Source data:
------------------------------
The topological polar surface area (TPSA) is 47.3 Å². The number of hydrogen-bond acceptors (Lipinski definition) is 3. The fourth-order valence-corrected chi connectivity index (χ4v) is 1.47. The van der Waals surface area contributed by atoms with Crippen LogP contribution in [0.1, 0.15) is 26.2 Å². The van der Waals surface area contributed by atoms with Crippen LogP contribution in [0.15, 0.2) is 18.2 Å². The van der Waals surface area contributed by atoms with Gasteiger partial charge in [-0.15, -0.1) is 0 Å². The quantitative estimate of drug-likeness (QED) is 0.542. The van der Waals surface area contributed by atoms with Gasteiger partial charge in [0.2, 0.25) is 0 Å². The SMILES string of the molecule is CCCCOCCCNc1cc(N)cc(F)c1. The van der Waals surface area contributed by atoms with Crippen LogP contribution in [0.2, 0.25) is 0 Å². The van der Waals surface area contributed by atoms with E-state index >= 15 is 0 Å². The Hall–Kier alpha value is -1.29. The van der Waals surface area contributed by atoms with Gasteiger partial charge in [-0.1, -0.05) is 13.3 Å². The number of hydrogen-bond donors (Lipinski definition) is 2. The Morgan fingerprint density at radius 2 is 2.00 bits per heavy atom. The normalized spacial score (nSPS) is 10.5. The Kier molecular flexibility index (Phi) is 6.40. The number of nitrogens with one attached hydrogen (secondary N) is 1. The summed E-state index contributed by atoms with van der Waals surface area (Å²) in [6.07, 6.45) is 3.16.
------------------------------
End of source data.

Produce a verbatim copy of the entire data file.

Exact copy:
The topological polar surface area (TPSA) is 47.3 Å². The number of hydrogen-bond acceptors (Lipinski definition) is 3. The fourth-order valence-corrected chi connectivity index (χ4v) is 1.47. The van der Waals surface area contributed by atoms with Crippen LogP contribution in [0.1, 0.15) is 26.2 Å². The van der Waals surface area contributed by atoms with Crippen LogP contribution in [0.15, 0.2) is 18.2 Å². The van der Waals surface area contributed by atoms with Gasteiger partial charge in [-0.15, -0.1) is 0 Å². The quantitative estimate of drug-likeness (QED) is 0.542. The van der Waals surface area contributed by atoms with Gasteiger partial charge in [0.2, 0.25) is 0 Å². The SMILES string of the molecule is CCCCOCCCNc1cc(N)cc(F)c1. The van der Waals surface area contributed by atoms with Crippen LogP contribution in [0.2, 0.25) is 0 Å². The van der Waals surface area contributed by atoms with E-state index >= 15 is 0 Å². The Hall–Kier alpha value is -1.29. The van der Waals surface area contributed by atoms with Gasteiger partial charge in [-0.1, -0.05) is 13.3 Å². The number of hydrogen-bond donors (Lipinski definition) is 2. The Morgan fingerprint density at radius 2 is 2.00 bits per heavy atom. The normalized spacial score (nSPS) is 10.5. The Kier molecular flexibility index (Phi) is 6.40. The number of nitrogens with one attached hydrogen (secondary N) is 1. The summed E-state index contributed by atoms with van der Waals surface area (Å²) in [6.07, 6.45) is 3.16.